How Sebi's warning system curbs GameStop-like gains in Indian stock markets

Topics SEBI | Markets | BSE Sensex

For regulators hoping to rein in wild moves in small stocks like the 17-fold surge in GameStop Corp. last month, India has a system worth studying.

Rules created by the Securities and Exchange Board of India together with the nation’s exchanges are aimed at preventing unwarranted price swings and manipulation of stocks with a market capitalization below Rs 25,000 crore ($3.4 million).

The so-called graded surveillance measure (GSM), which was introduced in 2017, is unique and helps prevent GameStop-like surges in small caps, according to Bhargavi Zaveri, a researcher at the Mumbai-based Finance Research Group.

“The measure targets firms whose returns are believed to be out of sync with their fundamentals, and puts them under a level of scrutiny that stops everyone from trading in it,” Zaveri, who co-authored a paper on the mechanism, said in an interview. “We tracked practices by regulators in 30 jurisdictions around the world and didn’t find anything that linked surveillance to the fundamentals of the firm.”

The recent U.S. market turmoil fueled by social media-influenced traders has sparked global discussion of regulations governing trading, especially in assets seen as carrying greater risk. While GameStop already had a market valuation of over $1 billion before the Reddit-charged surge to nearly $25 billion, the swelling ranks of internet-enabled retail investors have driven up scores of penny stocks as well.

Different from the U.S. market where circuit breakers can halt trading in certain individual stocks for several minutes after extreme moves, India utilizes an elaborate six-stage system that takes into account a company’s fundamentals, not just stock volatility. In addition to targeting smaller market caps, businesses with low asset levels and high valuations are subject to the framework’s measures as well.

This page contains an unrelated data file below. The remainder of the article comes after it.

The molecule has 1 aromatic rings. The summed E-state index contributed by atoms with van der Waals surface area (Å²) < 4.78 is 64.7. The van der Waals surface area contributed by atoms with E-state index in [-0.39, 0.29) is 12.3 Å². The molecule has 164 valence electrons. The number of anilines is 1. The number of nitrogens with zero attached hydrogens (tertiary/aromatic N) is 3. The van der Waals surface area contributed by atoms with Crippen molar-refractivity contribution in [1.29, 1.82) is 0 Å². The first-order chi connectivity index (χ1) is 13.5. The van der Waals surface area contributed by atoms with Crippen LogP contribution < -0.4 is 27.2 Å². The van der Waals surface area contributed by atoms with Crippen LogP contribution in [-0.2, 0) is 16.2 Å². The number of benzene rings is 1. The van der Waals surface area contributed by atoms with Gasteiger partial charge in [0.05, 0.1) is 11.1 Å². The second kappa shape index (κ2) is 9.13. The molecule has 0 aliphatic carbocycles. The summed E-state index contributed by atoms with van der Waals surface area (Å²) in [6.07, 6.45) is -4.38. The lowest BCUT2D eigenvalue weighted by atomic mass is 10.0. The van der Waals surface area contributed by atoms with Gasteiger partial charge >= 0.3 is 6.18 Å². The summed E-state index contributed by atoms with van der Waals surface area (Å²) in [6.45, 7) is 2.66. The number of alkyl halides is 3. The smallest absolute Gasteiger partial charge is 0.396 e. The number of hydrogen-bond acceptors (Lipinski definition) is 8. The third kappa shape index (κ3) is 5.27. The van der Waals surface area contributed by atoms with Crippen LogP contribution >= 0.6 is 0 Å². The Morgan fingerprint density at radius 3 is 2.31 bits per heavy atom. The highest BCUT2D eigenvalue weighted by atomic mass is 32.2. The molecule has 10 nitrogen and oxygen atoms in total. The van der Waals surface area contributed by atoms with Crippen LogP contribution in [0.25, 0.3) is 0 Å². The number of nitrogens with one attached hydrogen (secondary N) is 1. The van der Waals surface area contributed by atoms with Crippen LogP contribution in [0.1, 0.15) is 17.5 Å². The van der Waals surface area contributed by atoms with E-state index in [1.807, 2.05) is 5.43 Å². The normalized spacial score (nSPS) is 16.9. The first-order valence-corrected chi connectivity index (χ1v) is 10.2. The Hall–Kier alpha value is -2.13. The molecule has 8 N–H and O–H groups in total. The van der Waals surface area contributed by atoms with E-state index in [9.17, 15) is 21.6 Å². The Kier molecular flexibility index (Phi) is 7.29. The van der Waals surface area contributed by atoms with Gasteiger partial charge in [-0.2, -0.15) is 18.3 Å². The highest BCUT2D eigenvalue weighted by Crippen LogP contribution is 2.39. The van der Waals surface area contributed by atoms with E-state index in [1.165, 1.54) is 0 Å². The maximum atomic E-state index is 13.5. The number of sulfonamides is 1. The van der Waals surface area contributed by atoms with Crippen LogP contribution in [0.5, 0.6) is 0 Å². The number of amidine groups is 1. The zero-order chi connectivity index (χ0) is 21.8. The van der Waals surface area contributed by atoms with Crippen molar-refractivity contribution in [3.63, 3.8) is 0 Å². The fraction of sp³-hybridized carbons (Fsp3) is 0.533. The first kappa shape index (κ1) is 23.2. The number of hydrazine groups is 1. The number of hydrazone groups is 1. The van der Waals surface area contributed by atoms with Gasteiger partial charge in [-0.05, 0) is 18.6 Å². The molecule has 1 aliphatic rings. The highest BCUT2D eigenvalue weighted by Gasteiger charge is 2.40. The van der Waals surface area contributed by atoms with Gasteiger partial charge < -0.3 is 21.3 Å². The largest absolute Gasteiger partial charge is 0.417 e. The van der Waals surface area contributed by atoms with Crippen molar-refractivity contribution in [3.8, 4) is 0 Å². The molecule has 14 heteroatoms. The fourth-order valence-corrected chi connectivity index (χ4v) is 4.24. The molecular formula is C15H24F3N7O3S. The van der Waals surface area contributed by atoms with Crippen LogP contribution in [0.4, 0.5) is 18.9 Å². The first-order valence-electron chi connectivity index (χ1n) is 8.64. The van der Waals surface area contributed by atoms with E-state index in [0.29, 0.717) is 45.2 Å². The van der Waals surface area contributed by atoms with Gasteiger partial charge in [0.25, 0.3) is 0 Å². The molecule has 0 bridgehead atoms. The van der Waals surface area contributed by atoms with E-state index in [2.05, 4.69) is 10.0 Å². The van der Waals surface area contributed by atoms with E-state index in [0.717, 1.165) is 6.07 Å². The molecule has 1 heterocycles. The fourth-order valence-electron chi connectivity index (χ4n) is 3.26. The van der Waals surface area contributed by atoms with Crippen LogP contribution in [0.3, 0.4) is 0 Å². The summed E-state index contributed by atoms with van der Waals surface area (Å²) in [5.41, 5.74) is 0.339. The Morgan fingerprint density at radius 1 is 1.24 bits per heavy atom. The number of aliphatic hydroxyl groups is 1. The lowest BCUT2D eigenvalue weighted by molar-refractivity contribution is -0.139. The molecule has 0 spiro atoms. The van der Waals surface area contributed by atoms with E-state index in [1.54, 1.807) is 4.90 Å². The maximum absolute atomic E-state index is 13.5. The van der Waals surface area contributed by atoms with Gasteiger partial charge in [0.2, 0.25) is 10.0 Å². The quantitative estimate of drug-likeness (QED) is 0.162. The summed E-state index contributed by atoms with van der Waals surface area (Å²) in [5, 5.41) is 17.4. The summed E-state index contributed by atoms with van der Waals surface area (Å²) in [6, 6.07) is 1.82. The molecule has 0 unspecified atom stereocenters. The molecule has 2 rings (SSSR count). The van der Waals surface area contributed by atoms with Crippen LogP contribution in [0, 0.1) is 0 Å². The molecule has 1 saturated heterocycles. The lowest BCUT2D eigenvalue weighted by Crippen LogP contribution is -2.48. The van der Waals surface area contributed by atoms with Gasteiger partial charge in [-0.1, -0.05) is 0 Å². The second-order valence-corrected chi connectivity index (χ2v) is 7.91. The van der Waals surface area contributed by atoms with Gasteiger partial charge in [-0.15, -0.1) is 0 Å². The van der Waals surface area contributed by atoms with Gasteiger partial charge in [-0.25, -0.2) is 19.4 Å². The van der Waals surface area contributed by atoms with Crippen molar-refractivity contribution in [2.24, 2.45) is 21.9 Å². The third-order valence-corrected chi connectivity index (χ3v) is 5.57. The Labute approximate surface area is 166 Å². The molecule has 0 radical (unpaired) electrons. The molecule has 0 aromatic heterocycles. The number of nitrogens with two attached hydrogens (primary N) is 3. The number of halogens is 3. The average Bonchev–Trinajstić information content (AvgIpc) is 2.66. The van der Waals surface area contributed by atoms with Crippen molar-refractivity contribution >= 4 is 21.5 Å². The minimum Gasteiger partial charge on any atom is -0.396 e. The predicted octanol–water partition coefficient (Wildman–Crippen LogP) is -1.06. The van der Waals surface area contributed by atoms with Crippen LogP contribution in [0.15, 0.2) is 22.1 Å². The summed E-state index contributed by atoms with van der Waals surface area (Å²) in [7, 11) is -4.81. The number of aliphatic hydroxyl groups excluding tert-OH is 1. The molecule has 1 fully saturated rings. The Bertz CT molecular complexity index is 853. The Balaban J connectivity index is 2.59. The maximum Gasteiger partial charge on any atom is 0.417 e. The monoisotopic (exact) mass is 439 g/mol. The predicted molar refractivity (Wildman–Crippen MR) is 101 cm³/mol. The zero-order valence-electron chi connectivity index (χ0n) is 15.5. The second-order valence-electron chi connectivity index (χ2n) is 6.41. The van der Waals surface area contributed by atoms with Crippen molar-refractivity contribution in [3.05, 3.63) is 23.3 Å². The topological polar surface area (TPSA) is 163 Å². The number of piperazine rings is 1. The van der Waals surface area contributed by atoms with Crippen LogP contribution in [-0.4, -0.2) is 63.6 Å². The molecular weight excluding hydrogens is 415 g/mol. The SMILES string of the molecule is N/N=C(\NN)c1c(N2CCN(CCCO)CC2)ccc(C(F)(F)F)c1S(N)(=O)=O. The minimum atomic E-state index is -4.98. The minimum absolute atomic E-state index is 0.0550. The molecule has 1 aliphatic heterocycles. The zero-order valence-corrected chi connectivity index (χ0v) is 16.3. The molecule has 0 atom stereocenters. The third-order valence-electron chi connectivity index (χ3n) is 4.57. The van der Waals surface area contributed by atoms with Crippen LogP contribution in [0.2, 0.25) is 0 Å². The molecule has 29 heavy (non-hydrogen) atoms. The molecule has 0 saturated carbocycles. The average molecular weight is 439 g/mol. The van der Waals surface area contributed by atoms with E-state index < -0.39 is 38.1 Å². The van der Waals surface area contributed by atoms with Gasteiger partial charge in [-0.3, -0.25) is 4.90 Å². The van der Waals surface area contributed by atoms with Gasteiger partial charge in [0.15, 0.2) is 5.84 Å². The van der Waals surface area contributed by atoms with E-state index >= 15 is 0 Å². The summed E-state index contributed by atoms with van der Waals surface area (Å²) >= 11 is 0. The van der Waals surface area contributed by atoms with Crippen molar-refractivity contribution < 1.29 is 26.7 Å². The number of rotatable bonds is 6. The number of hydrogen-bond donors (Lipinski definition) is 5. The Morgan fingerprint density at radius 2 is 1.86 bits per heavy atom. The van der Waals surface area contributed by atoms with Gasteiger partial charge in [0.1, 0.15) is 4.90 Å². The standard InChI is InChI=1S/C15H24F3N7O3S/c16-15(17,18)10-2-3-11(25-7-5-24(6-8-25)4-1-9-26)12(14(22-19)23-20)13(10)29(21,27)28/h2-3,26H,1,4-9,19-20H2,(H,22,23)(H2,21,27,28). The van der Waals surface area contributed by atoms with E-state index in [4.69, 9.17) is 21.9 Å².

At the first level, an order in a subject stock generates a warning about purchasing it. Stage 2 limits intraday flips and caps daily up-moves at 5 per cent. The severest measure allows trading in the stock only one day per month.

Zaveri’s study found that just entering stage 1 of the GSM framework has a “significant impact” on a company’s share price and relatively fewer stocks are subjected to the more onerous restrictions involved in the higher stages. For example, Balkrishna Paper Mills Ltd, the most recent stock added to stage 2, soon retreated about 12 per cent.

While the steps are aimed at protecting retail investors from potential pump-and-dump schemes, there is potential downside for existing shareholders. Zaveri’s study found that the graded surveillance mechanism has a negative impact on returns and liquidity in the affected stocks long after the restrictions on them are lifted.

“Liquidity comes back a little bit, but the scrip is pretty much dead,” Zaveri said in an interview. “We wonder how it impacts people holding the stock for a long time.”



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